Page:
What's In It Wednesday: Dove Beauty Bar

Wednesday, April 13, 2011

Today's edition of What's In It Wednesday takes an in depth look at the ingredients in the popular bar cleanser, Dove. For reference, I am going by the ingredients and claims made on the classic White Bar.








The company has been boasting for years that Dove isn't soap and that it's better because it contains "1/4 moisturizing cream."


Let's look at the ingredients:


Sodium Lauroyl Isethionate, Stearic Acid, Sodium Tallowate or Sodium Palmitate, Lauric Acid, Sodium Isethionate, Water, Sodium Stearate, Cocamidopropyl Betaine or Sodium C14-C16 Olefin Sulfonate, Sodium Cocoate or Sodium Palm Kernelate, Fragrance, Sodium Chloride, Tetrasodium EDTA, Tetrasodium Etidronate, Titanium Dioxide


What has always bothered me the most is the "1/4 moisturizing cream" claim. Where is the moisturizing cream in this list?  Unless you're counting the animal fat, there are no special moisturizing ingredients in this.  No shea butter.  No wheat germ oil.  No olive oil. No cocoa butter.  Dove is referring to ANIMAL FAT--most likely from a cow. It also can come from bison, sheep, Sodium tallowate, the third ingredient in this, is the result of combining lye, steam, and animal fat.




Tallow, above, is present in Dove.


There is something very disturbing to me about using tallow in soaps, is the concern that the hormones animals are given may very well be present in the fat. In other words, if you are using a soap made with animal fat and that animal had been treated with growth hormones, you may very well be applying those hormones to your skin and the skin of your children.


To recap, when you see "1/4 moisturizing cream", remember that Dove is really saying, "1/4 animal fat".


Other negative ingredients in this:


Sodium Lauroyl Isethionate--this is a surfactant that may or may not be safe. In the 1970s, a study came out showing that this is a possible carcinogen. More recent studies have not refuted this. (Source: RTECS®- Food and Cosmetics Toxicology 1976)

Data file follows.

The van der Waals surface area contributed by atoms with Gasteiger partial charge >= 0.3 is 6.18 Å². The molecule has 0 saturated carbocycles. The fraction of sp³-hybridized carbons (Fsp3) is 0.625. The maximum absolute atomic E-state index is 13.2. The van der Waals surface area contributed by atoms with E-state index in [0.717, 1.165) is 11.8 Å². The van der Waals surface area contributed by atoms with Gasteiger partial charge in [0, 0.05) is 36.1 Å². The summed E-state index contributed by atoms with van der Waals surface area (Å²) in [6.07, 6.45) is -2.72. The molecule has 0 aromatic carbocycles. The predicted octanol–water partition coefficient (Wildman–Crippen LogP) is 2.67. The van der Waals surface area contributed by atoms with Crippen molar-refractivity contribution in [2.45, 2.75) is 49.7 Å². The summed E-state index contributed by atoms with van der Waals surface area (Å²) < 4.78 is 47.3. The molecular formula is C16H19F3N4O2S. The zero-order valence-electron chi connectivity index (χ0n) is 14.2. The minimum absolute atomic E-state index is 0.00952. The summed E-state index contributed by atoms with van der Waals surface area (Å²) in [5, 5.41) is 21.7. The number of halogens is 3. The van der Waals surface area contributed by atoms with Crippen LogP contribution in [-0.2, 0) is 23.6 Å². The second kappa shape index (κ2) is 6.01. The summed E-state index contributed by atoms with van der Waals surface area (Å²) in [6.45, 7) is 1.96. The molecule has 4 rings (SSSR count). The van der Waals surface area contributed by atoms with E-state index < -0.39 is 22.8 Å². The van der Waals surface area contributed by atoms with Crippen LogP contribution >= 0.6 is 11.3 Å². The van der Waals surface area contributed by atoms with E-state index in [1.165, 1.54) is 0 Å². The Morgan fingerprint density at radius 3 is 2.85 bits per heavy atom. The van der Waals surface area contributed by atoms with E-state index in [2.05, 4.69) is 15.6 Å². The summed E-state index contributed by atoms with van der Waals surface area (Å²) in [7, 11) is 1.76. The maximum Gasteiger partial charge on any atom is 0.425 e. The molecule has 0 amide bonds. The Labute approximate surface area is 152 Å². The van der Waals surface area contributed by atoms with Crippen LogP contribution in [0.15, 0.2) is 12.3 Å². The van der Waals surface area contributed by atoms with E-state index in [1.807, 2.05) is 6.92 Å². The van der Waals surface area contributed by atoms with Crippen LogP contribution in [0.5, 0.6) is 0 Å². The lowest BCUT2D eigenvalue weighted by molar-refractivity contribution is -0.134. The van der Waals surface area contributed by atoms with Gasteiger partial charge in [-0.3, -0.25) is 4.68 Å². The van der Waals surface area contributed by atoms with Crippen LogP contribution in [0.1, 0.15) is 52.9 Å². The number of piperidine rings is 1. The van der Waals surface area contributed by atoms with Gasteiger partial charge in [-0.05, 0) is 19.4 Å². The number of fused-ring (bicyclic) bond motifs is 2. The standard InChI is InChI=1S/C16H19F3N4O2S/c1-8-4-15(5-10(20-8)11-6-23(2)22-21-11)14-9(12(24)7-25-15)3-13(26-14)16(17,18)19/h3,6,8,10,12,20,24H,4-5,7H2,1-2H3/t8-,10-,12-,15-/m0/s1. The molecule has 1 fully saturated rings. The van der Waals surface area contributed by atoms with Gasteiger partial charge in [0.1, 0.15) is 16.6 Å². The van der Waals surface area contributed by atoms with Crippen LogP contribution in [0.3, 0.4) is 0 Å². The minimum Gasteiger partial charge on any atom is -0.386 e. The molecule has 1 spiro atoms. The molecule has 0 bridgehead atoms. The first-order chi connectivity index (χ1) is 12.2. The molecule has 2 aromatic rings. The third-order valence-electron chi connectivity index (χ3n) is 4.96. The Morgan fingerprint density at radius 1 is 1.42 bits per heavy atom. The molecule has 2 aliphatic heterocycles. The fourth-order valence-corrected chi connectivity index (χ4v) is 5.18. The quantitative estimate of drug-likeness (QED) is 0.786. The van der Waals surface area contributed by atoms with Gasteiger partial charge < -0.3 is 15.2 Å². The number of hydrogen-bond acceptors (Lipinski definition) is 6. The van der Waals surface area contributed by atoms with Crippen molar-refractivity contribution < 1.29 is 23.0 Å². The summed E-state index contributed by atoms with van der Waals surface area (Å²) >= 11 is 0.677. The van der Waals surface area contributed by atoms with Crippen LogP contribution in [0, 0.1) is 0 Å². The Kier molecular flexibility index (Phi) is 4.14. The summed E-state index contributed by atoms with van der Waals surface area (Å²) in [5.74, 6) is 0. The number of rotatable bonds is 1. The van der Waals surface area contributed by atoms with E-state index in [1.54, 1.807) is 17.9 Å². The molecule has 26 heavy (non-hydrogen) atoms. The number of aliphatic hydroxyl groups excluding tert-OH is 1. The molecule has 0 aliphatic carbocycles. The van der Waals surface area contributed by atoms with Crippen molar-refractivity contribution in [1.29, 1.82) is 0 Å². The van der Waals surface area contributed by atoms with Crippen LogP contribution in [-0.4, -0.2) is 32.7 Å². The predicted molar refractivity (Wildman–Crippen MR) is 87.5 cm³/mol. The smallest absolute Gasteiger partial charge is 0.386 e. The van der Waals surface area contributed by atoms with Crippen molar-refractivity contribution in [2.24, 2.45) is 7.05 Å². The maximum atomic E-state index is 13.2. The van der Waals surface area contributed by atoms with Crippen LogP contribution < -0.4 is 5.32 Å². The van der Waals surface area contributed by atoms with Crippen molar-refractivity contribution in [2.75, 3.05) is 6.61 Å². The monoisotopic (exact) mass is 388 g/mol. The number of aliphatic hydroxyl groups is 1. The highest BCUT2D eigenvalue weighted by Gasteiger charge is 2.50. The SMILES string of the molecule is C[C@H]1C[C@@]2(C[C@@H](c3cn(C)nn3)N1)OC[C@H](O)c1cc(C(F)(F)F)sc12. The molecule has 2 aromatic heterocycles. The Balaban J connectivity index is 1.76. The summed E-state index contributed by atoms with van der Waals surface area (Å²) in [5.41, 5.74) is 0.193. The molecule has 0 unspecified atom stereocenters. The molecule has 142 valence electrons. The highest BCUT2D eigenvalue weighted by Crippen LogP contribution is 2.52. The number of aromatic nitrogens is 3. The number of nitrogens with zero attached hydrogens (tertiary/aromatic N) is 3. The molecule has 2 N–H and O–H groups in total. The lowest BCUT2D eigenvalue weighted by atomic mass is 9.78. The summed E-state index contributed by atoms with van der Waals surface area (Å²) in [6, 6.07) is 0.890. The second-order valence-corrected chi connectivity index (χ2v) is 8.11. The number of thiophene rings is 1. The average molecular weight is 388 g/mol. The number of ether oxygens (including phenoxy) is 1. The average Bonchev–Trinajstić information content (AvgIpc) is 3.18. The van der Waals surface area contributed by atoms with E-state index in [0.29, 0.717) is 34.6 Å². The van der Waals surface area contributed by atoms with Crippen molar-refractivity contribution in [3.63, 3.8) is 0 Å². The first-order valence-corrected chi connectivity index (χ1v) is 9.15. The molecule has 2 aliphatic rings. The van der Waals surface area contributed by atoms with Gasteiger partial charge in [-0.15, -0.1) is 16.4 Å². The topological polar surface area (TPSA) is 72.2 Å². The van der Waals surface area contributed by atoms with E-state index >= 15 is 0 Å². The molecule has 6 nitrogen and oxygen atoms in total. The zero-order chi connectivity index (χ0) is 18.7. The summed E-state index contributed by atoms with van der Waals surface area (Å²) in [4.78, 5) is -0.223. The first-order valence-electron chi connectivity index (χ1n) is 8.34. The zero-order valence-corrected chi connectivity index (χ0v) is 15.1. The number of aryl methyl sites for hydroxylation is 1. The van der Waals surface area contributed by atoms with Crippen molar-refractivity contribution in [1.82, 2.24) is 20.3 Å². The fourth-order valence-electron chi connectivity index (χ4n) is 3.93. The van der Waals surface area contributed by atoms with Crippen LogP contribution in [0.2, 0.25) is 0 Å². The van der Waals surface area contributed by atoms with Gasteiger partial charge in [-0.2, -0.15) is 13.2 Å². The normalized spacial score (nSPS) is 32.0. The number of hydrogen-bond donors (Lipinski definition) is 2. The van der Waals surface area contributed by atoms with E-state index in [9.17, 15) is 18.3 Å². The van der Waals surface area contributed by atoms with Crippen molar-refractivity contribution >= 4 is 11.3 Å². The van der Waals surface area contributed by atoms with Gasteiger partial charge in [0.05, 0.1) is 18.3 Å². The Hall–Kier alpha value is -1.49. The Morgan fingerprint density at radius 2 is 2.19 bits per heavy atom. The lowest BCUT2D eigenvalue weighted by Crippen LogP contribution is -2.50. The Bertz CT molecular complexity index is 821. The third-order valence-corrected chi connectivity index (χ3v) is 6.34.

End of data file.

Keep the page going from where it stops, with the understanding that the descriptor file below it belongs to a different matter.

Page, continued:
Sodium Palmitate--palm oil; companies who use palm oil are contributing to deforestation and the near extinction of orangutans


Cocamidopropyl Betaine--this boosts the lather and is a common alternative to sulfates. Unfortunately, it is harmful to the environment, is a known toxin to the immune system, and can result in contact dermatitis. The big concern with this one is the links to nitrosamines, which are mutagenic. There have been ongoing concerns that Cocamidopropyl Betaine may be contaminated with these. For more info on nitrosamines, click this link.


Sodium C14-C16 Olefin Sulfonate--According to the Environment Canada Domestic Substance List, this surfactant is labeled "expected to be toxic or harmful."

Sodium Palm Kernelate--See Sodium Palmitate; this also comes from Palm Oil.

Fragrance--Dove also contains artificial fragrance. Click here to read why you should avoid synthetic fragrances.

Tetrasodium EDTA--there are many mixed feelings on EDTA ingredients. I tend to err on the side of caution. While there are far more harmful ingredients, more research is needed on EDTAs to answer the looming questions of safety.


The C & G Bottom Line:


There is actually nothing in Dove that is beneficial to the skin.  Nothing.  Beef fat and a typical melt and pour soap ingredients listing do not make for a decent skin cleanser or soap. By the way, REAL soap is far better for the skin.  Dove is something I no longer use, nor has it ever touched the skin of my children because of the ingredients.

I must also mention another concern. On all of the Dove packages I examined, the labels said "____ or ____" in two spots. This leaves me to wonder how consistent the bars are if sometimes they use something palm derived while others it's coconut oil-derived. This makes a difference. 

Instead of Dove, Chic & Green recommends handmade soap made with all natural, vegetable-based ingredients. Some favorites include Aunt Nancy's Handmade Soap, Alchemic Muse, and Southern Vermont Soap.
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